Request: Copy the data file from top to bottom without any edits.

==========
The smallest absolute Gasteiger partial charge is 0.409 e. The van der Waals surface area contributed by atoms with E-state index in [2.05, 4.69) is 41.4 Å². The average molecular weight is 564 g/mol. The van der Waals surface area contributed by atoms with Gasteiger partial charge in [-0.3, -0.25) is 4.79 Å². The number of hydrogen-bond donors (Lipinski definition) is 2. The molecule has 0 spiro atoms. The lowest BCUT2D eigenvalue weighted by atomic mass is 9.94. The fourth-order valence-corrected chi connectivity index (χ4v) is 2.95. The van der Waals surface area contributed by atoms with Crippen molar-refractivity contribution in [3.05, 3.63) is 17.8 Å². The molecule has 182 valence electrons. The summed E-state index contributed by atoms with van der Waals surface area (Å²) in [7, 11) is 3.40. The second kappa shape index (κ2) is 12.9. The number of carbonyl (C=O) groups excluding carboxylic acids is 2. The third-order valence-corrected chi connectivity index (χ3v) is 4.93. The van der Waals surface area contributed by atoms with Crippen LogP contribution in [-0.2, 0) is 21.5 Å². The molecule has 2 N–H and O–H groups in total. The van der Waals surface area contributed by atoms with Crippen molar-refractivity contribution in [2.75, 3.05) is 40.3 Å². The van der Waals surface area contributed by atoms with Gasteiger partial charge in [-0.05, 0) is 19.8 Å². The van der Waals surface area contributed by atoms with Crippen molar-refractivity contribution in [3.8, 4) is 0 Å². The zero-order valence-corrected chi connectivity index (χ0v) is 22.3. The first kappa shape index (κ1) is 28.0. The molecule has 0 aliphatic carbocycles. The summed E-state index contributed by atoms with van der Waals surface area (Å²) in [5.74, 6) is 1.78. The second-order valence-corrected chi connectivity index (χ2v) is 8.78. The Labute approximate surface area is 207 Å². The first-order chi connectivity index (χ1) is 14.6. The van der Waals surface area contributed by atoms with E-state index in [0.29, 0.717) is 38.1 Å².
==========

The smallest absolute Gasteiger partial charge is 0.409 e. The van der Waals surface area contributed by atoms with E-state index in [2.05, 4.69) is 41.4 Å². The average molecular weight is 564 g/mol. The van der Waals surface area contributed by atoms with Gasteiger partial charge in [-0.3, -0.25) is 4.79 Å². The number of hydrogen-bond donors (Lipinski definition) is 2. The molecule has 0 spiro atoms. The lowest BCUT2D eigenvalue weighted by atomic mass is 9.94. The fourth-order valence-corrected chi connectivity index (χ4v) is 2.95. The van der Waals surface area contributed by atoms with Crippen molar-refractivity contribution in [3.05, 3.63) is 17.8 Å². The molecule has 182 valence electrons. The summed E-state index contributed by atoms with van der Waals surface area (Å²) in [7, 11) is 3.40. The second kappa shape index (κ2) is 12.9. The number of carbonyl (C=O) groups excluding carboxylic acids is 2. The third-order valence-corrected chi connectivity index (χ3v) is 4.93. The van der Waals surface area contributed by atoms with Crippen LogP contribution in [-0.2, 0) is 21.5 Å². The molecule has 2 N–H and O–H groups in total. The van der Waals surface area contributed by atoms with Crippen molar-refractivity contribution in [2.75, 3.05) is 40.3 Å². The van der Waals surface area contributed by atoms with Gasteiger partial charge in [-0.05, 0) is 19.8 Å². The van der Waals surface area contributed by atoms with Crippen molar-refractivity contribution in [3.8, 4) is 0 Å². The zero-order valence-corrected chi connectivity index (χ0v) is 22.3. The first kappa shape index (κ1) is 28.0. The molecule has 0 aliphatic carbocycles. The summed E-state index contributed by atoms with van der Waals surface area (Å²) in [5.74, 6) is 1.78. The second-order valence-corrected chi connectivity index (χ2v) is 8.78. The Labute approximate surface area is 207 Å². The first-order chi connectivity index (χ1) is 14.6. The van der Waals surface area contributed by atoms with E-state index in [0.29, 0.717) is 38.1 Å².